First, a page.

Mayor Jenny Durkan.
Mayor Jenny Durkan. nate gowdy

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This week, the lawyer who called Seattle's income tax defense "the biggest bunch of legal malarky that I’ve ever heard" jumped at the chance to put new mayor Jenny Durkan on the spot about the tax case. He didn't get the answer he was looking for.

A King County Superior Court judge ruled against Seattle's new high earner income tax last week. That ruling was unsurprising, considering that supporters of the tax have argue their goal is to end up at the Washington State Supreme Court. There, they hope the court will overturn its past precedent on income taxes.

When the Seattle Times put out its call for questions for its live Q&A with Durkan, Matthew Davis, the lawyer for one of the plaintiffs challenging the tax, responded. He asked about Durkan's position on the appeal, which he called "pointless and a waste of another million dollars."

Durkan said she supports appealing the decision.

"I think it should be appealed because I think that a Superior Court judge is never in the position to really decide what the law for the whole state should be," Durkan said. Later, she added "Right now, my sense is this is a decision that has to be appealed."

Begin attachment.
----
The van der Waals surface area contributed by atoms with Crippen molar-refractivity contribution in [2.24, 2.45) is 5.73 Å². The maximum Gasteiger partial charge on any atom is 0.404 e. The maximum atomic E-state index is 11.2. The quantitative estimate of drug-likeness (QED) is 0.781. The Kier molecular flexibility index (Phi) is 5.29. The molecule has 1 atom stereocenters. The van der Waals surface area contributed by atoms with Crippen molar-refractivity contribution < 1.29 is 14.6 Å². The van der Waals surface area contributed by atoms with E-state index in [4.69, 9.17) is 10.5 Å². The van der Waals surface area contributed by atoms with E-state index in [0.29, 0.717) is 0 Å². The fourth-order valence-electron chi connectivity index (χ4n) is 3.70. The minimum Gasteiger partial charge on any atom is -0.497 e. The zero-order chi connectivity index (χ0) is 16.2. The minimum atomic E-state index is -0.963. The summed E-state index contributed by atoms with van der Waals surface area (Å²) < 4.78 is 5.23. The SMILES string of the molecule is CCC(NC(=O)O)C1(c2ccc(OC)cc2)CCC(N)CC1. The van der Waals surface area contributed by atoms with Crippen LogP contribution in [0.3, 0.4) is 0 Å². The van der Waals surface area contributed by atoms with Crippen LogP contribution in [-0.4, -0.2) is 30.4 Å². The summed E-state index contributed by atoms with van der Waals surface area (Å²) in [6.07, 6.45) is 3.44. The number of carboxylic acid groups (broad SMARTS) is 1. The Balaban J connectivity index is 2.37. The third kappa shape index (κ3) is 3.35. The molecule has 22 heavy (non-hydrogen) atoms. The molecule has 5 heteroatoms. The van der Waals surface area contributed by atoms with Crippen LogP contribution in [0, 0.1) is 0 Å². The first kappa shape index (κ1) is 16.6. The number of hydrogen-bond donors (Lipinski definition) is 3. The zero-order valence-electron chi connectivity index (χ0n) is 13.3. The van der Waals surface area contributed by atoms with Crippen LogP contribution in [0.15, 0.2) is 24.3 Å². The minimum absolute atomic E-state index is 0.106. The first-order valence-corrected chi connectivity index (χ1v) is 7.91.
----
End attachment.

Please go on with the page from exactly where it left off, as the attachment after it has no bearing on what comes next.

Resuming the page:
Durkan said the Supreme Court's recent ruling in favor of Seattle's tax on ammunition "led me to believe that there could be a softening of what the Supreme Court's view is on cities’ ability to levy taxes."

Durkan said she plans to meet with City Attorney Pete Holmes to discuss the case.

Afterward, Davis fired off an email to reporters. "Now Durkan is spouting malarkey," he wrote. "'Yeah, it is a longshot and we will most likely lose, but I think we should appeal?' And she was a United States Attorney."

The city has about three weeks left to file its appeal.